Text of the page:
Whether it's growing a pot of herbs in your apartment window or maintaining a full-fledged chicken farm, farming in the city is really catching on.
You can have fresh eggs from your own chickens and ducks, ripe apples and greens ready to be served all from your own yard.
In the heart of Los Angeles, there's a growing community of city dwellers who practice self-sufficient living, also known as "urban homesteading."
"We have over 15 fruit trees in our little backyard, and you can have a lot of fruit trees if you keep them small," said Kelly Coyne.
Coyne and Erik Knutzen are the authors of "The Urban Homestead" and "Making It," which are two do-it-yourself guide books encouraging people to get back to basics, such as growing and preserving your own food and replacing your lawn with fruit trees and vegetables that are both beautiful and edible.
"This is common sense. People here in L.A. used to have chickens and vegetable gardens in the old days, and that's coming back," said Knutzen.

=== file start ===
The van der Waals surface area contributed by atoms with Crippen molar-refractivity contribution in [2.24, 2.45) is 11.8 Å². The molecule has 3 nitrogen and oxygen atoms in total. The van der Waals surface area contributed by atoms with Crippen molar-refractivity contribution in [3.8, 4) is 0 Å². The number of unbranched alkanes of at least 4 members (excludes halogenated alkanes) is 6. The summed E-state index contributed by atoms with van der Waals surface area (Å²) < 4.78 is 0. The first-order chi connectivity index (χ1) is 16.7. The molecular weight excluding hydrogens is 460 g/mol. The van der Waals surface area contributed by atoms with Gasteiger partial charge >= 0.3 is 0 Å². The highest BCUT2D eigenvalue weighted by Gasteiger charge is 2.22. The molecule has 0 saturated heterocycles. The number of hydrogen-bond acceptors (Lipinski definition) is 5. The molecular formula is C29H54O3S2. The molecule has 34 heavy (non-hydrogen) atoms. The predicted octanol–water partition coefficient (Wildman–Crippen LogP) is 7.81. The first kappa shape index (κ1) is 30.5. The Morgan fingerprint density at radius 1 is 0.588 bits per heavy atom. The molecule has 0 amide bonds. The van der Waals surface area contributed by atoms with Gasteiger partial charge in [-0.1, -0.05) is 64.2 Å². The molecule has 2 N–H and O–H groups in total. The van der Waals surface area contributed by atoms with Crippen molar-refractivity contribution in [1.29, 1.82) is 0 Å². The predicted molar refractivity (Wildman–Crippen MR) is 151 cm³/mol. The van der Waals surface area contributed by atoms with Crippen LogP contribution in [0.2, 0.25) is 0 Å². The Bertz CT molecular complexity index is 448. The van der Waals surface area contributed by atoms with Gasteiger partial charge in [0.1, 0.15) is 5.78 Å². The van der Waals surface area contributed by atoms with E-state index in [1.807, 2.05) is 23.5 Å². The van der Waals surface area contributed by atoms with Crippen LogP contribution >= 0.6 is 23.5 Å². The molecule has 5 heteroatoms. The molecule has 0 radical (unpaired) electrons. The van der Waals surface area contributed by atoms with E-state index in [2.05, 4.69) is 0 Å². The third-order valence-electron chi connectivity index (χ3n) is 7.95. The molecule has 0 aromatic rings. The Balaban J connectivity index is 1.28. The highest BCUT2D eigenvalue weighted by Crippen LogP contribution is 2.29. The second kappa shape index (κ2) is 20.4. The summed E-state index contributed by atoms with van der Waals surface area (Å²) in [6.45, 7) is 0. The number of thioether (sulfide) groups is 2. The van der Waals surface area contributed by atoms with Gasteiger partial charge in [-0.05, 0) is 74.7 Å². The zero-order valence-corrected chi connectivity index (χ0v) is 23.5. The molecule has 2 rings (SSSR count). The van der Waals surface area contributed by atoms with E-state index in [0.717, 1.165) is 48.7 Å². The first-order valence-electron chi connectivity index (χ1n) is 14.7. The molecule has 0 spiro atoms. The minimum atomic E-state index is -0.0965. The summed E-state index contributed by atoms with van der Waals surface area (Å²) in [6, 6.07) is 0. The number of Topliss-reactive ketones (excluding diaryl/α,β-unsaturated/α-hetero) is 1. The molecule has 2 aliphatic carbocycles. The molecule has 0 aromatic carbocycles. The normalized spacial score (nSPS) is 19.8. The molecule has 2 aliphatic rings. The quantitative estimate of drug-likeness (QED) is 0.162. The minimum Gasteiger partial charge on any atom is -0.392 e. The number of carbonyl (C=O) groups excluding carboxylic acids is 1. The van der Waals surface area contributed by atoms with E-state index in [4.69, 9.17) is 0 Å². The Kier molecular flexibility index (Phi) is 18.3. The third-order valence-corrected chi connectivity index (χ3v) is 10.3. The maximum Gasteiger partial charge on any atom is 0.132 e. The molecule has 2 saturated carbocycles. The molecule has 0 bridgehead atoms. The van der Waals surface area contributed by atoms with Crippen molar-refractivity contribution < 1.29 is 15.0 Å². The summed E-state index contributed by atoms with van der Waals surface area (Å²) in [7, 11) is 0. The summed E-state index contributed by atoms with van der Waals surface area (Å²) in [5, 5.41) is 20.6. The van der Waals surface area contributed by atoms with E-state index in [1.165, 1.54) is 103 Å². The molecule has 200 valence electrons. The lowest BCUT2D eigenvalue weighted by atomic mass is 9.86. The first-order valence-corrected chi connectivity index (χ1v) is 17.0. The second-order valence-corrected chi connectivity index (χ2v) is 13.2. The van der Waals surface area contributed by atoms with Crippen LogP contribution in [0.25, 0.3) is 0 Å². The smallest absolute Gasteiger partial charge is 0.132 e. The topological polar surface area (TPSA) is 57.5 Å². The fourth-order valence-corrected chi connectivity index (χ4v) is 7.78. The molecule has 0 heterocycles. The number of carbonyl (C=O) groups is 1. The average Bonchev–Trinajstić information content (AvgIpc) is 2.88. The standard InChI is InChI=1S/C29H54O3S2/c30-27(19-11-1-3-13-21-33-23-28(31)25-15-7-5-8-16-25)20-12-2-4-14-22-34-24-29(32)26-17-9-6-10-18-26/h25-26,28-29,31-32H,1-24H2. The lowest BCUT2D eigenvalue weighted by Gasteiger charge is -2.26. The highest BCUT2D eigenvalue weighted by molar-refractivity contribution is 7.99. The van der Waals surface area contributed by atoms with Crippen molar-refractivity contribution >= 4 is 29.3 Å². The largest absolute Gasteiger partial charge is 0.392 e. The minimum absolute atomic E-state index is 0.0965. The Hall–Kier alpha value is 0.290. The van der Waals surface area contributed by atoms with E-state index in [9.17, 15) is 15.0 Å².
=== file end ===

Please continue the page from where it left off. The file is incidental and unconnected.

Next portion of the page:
Their little bungalow sits on just 1/12 of an acre lot, where they keep bees for organic honey and make homemade beer from freshly grown hops.
"I think it builds healthier households and healthier communities, too. We have a community of people who are empowered to do things themselves," said Knutzen.
David Kahn is an architect by trade, but he's taken the "backyard farmer" to another level, creating the Edendale Farm in the front yard of his half-acre home.
"Right now we are about a little less than 50 chickens. We have 10 ducks. We also have pigeon," said Kahn.
Edendale Farm is also an educational center, where neighbors and visitors can learn about growing and selling eggs, harnessing natural energy and more.
"We teach cooking, we teach composting and everything that has to do with growing food naturally," Kahn said.
The urban farmers want to remind everyone that the time to plant in Southern California is now - the fall season. You harvest many fruits and vegetables in the spring.